How to Make Art About Hillary and Trump - OZY | A Modern Media Company

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Because we all wonder … Can it make a difference?

There’s no question that politics inspires art. But can art inspire political change

Everywhere, it seems, creative works are springing up in response to this election season, from last month’s Democratic National Convention to Miami art festivals in March. Emotions are raw, with presidential hopefuls railing against the status quo, income inequality that’s stricken students and middle-class families alike, and the double tragedy of police shootings and the shooting of police. In response, artists are raising their own voices — and mediums — hoping to create interactions that counter the flash mobs of masochism that dominate our Facebook feeds and TV screens. “That personalization, that humanity, is definitely lost in the drumbeat of cable news,” says Drue Kataoka, a social impact artist based in Silicon Valley. “That’s a role art can play, helping us frame and articulate that.”

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A father shows his young daughter The Time Is Now, a piece by artist Drue Kataoka commemorating Hillary Clinton becoming the first female presidential nominee.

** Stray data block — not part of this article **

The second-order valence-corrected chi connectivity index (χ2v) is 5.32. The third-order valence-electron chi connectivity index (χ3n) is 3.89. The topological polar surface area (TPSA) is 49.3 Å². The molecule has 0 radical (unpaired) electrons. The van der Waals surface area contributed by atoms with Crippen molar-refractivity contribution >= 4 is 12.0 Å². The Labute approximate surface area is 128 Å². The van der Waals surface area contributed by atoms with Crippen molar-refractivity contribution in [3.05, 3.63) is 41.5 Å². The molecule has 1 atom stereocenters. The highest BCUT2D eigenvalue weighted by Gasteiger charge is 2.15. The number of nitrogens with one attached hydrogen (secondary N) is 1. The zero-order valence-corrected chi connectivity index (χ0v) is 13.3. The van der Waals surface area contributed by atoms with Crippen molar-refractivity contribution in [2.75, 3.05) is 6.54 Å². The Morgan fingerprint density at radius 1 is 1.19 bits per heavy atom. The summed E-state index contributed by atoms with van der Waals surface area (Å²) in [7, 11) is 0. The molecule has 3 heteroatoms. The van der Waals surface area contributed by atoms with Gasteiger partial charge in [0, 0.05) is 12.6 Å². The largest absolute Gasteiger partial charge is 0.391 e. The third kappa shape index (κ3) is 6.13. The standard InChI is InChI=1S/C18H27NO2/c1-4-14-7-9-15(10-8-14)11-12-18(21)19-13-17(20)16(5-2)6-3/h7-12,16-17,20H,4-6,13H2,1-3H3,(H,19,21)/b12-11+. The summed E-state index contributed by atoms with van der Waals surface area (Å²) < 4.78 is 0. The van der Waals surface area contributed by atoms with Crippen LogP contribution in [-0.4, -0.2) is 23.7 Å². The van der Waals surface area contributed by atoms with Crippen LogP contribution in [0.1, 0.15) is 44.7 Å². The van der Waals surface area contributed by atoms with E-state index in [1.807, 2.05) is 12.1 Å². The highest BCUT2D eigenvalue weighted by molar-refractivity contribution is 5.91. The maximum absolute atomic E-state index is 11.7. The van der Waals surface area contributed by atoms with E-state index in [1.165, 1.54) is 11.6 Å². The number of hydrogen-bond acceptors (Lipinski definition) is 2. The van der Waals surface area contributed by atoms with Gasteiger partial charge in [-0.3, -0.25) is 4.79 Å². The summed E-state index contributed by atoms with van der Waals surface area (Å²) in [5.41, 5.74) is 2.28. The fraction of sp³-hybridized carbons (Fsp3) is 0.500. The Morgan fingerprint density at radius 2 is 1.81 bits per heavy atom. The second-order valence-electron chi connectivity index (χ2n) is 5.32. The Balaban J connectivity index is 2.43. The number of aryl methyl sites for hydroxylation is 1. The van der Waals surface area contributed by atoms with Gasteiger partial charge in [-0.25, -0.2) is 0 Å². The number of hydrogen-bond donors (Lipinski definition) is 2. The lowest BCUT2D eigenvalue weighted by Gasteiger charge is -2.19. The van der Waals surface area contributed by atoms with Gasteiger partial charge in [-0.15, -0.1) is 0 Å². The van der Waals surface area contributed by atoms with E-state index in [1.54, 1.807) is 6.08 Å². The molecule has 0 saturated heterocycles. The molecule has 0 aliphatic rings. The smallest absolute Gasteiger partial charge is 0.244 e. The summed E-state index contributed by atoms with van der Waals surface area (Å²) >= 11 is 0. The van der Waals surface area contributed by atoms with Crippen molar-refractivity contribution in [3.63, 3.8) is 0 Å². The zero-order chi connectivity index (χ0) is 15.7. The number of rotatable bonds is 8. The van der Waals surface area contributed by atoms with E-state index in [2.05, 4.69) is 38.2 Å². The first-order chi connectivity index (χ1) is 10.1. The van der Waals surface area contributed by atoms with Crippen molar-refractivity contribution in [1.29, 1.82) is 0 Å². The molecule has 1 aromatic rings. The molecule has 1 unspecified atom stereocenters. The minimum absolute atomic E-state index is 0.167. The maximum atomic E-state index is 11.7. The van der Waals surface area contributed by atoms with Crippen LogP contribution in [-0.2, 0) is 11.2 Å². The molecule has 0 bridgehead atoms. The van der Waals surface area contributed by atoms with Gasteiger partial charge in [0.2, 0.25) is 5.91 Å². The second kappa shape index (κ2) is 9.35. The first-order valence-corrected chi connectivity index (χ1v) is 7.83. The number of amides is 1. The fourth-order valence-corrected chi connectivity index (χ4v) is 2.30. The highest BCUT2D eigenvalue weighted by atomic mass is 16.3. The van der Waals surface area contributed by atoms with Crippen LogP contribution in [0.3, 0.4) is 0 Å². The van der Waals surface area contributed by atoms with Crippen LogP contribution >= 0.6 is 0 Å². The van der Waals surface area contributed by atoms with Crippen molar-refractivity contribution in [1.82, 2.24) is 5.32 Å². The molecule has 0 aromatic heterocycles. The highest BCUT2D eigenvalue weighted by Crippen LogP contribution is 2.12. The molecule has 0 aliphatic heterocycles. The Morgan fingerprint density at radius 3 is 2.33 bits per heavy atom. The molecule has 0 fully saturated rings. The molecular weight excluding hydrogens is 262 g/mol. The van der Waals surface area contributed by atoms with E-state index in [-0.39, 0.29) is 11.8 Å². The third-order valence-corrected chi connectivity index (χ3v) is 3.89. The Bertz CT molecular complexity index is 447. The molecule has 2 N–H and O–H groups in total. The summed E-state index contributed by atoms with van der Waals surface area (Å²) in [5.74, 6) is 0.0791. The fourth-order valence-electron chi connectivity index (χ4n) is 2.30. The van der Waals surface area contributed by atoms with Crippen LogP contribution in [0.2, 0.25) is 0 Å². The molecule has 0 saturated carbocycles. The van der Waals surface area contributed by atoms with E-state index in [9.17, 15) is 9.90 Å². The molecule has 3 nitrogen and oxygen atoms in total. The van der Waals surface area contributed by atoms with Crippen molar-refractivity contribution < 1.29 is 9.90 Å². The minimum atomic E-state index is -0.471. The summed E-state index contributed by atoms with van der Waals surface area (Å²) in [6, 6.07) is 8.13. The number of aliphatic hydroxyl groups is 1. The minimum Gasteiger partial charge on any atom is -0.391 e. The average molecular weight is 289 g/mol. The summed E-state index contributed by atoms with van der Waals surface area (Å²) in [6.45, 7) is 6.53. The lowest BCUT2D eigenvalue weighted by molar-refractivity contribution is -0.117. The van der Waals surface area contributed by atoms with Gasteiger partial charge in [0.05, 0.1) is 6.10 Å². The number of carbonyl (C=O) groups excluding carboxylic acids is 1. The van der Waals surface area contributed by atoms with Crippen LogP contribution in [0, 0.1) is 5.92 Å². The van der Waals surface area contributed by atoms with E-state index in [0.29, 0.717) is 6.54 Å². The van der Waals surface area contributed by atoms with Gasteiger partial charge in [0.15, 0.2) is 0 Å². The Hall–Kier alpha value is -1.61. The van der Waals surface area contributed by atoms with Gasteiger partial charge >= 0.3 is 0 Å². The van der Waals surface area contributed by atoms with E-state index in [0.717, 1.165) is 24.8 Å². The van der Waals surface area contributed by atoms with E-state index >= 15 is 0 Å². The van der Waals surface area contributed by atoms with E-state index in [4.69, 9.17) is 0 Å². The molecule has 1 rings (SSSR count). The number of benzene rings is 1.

Source Courtesy Drue Kataoka

Maybe it’ll be Kataoka’s own work, Now Is the Time, that in some way helps mobilize gender equality tomorrow. The print shows an hourglass flipped upside down, with a list of female firsts trickling away like grains of sand, until all that is left is “First Woman President of the United States 2017.” Or perhaps Michael Murphy’s Identity Crisis, a sculpture made of handguns that form a 3-D map of the United States, will inject new dialogue to the gun debate. Some local artists were inspired to subvert campaign propaganda: 37-year-old Miami artist Carlos Alejandro re-created a famous photo of Donald Trump, but with soy sauce instead of ink, for a series called Not Made in China. “People like to complain about Chinese products, but not everything we export is high quality,” Alejandro explains. Art as a means of social agitation is hardly new, yet the history-making candidacy of Hillary Clinton, the boldness of Trump and the revolutionary appeal of Bernie Sanders have made 2016 particularly fertile for creative commentary. Will these artists affect the world around them? Or will they become disillusioned, as Shepard Fairey, the creator of the iconic Hope poster of 2008, famously did after Obama took office?

 

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